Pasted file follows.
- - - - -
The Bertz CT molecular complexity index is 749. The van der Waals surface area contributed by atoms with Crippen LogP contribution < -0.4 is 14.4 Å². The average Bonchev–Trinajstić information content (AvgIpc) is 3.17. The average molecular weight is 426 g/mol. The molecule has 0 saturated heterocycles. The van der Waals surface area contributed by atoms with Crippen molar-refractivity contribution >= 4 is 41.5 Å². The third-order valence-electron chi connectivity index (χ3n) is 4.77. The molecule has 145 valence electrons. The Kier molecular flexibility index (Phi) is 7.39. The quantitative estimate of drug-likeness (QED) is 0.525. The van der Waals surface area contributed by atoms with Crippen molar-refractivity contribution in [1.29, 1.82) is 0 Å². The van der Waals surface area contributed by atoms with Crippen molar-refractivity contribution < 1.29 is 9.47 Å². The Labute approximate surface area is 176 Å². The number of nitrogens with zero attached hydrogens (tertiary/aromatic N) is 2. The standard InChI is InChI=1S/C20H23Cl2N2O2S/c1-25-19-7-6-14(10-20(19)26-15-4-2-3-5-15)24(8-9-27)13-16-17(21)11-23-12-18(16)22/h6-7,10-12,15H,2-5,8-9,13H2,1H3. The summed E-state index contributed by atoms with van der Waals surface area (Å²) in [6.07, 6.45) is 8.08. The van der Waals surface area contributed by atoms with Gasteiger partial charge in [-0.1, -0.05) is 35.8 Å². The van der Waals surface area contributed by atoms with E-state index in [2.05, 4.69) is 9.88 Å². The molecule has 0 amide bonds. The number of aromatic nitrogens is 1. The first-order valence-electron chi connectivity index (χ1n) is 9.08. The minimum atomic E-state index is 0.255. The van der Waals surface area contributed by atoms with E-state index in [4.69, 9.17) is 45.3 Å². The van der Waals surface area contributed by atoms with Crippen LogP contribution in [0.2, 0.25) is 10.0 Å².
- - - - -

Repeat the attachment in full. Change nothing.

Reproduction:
The Bertz CT molecular complexity index is 749. The van der Waals surface area contributed by atoms with Crippen LogP contribution < -0.4 is 14.4 Å². The average Bonchev–Trinajstić information content (AvgIpc) is 3.17. The average molecular weight is 426 g/mol. The molecule has 0 saturated heterocycles. The van der Waals surface area contributed by atoms with Crippen molar-refractivity contribution >= 4 is 41.5 Å². The third-order valence-electron chi connectivity index (χ3n) is 4.77. The molecule has 145 valence electrons. The Kier molecular flexibility index (Phi) is 7.39. The quantitative estimate of drug-likeness (QED) is 0.525. The van der Waals surface area contributed by atoms with Crippen molar-refractivity contribution in [1.29, 1.82) is 0 Å². The van der Waals surface area contributed by atoms with Crippen molar-refractivity contribution < 1.29 is 9.47 Å². The Labute approximate surface area is 176 Å². The number of nitrogens with zero attached hydrogens (tertiary/aromatic N) is 2. The standard InChI is InChI=1S/C20H23Cl2N2O2S/c1-25-19-7-6-14(10-20(19)26-15-4-2-3-5-15)24(8-9-27)13-16-17(21)11-23-12-18(16)22/h6-7,10-12,15H,2-5,8-9,13H2,1H3. The summed E-state index contributed by atoms with van der Waals surface area (Å²) in [6.07, 6.45) is 8.08. The van der Waals surface area contributed by atoms with Gasteiger partial charge in [-0.1, -0.05) is 35.8 Å². The van der Waals surface area contributed by atoms with E-state index in [2.05, 4.69) is 9.88 Å². The molecule has 0 amide bonds. The number of aromatic nitrogens is 1. The first-order valence-electron chi connectivity index (χ1n) is 9.08. The minimum atomic E-state index is 0.255. The van der Waals surface area contributed by atoms with E-state index in [4.69, 9.17) is 45.3 Å². The van der Waals surface area contributed by atoms with Crippen LogP contribution in [0.2, 0.25) is 10.0 Å².